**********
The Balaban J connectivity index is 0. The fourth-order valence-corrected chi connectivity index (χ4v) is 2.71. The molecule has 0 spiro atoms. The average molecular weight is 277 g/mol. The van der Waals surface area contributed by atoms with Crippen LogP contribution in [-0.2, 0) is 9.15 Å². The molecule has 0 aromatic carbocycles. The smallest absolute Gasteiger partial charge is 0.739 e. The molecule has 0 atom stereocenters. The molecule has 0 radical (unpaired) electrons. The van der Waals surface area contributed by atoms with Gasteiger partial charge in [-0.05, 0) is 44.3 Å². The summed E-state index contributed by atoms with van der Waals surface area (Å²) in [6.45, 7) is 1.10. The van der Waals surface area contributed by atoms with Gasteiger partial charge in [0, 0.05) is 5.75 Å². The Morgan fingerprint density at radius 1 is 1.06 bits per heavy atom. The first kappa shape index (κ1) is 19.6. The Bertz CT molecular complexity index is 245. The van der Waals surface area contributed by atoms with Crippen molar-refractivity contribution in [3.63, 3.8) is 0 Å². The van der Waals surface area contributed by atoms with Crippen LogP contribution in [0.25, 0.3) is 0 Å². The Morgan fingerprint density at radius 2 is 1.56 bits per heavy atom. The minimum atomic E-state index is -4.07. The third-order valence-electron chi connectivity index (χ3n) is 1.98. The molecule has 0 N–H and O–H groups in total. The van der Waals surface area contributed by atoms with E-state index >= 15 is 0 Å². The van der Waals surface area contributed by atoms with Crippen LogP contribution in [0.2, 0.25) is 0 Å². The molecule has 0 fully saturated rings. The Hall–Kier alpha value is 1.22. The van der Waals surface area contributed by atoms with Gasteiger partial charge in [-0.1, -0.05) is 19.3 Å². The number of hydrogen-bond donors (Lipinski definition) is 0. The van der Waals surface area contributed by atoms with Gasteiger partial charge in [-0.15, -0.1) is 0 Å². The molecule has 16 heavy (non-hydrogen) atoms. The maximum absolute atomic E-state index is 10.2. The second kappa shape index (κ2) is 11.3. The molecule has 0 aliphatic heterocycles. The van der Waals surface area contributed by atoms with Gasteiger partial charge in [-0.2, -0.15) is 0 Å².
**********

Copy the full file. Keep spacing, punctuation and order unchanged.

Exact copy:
The Balaban J connectivity index is 0. The fourth-order valence-corrected chi connectivity index (χ4v) is 2.71. The molecule has 0 spiro atoms. The average molecular weight is 277 g/mol. The van der Waals surface area contributed by atoms with Crippen LogP contribution in [-0.2, 0) is 9.15 Å². The molecule has 0 aromatic carbocycles. The smallest absolute Gasteiger partial charge is 0.739 e. The molecule has 0 atom stereocenters. The molecule has 0 radical (unpaired) electrons. The van der Waals surface area contributed by atoms with Gasteiger partial charge in [-0.05, 0) is 44.3 Å². The summed E-state index contributed by atoms with van der Waals surface area (Å²) in [6.45, 7) is 1.10. The van der Waals surface area contributed by atoms with Gasteiger partial charge in [0, 0.05) is 5.75 Å². The Morgan fingerprint density at radius 1 is 1.06 bits per heavy atom. The first kappa shape index (κ1) is 19.6. The Bertz CT molecular complexity index is 245. The van der Waals surface area contributed by atoms with Crippen molar-refractivity contribution in [3.63, 3.8) is 0 Å². The van der Waals surface area contributed by atoms with Crippen LogP contribution in [0.25, 0.3) is 0 Å². The Morgan fingerprint density at radius 2 is 1.56 bits per heavy atom. The minimum atomic E-state index is -4.07. The third-order valence-electron chi connectivity index (χ3n) is 1.98. The molecule has 0 N–H and O–H groups in total. The van der Waals surface area contributed by atoms with E-state index >= 15 is 0 Å². The van der Waals surface area contributed by atoms with Crippen LogP contribution in [0.2, 0.25) is 0 Å². The molecule has 0 fully saturated rings. The Hall–Kier alpha value is 1.22. The van der Waals surface area contributed by atoms with Gasteiger partial charge in [-0.1, -0.05) is 19.3 Å². The number of hydrogen-bond donors (Lipinski definition) is 0. The van der Waals surface area contributed by atoms with Gasteiger partial charge in [-0.15, -0.1) is 0 Å². The molecule has 16 heavy (non-hydrogen) atoms. The maximum absolute atomic E-state index is 10.2. The second kappa shape index (κ2) is 11.3. The molecule has 0 aliphatic heterocycles. The van der Waals surface area contributed by atoms with Gasteiger partial charge in [-0.2, -0.15) is 0 Å².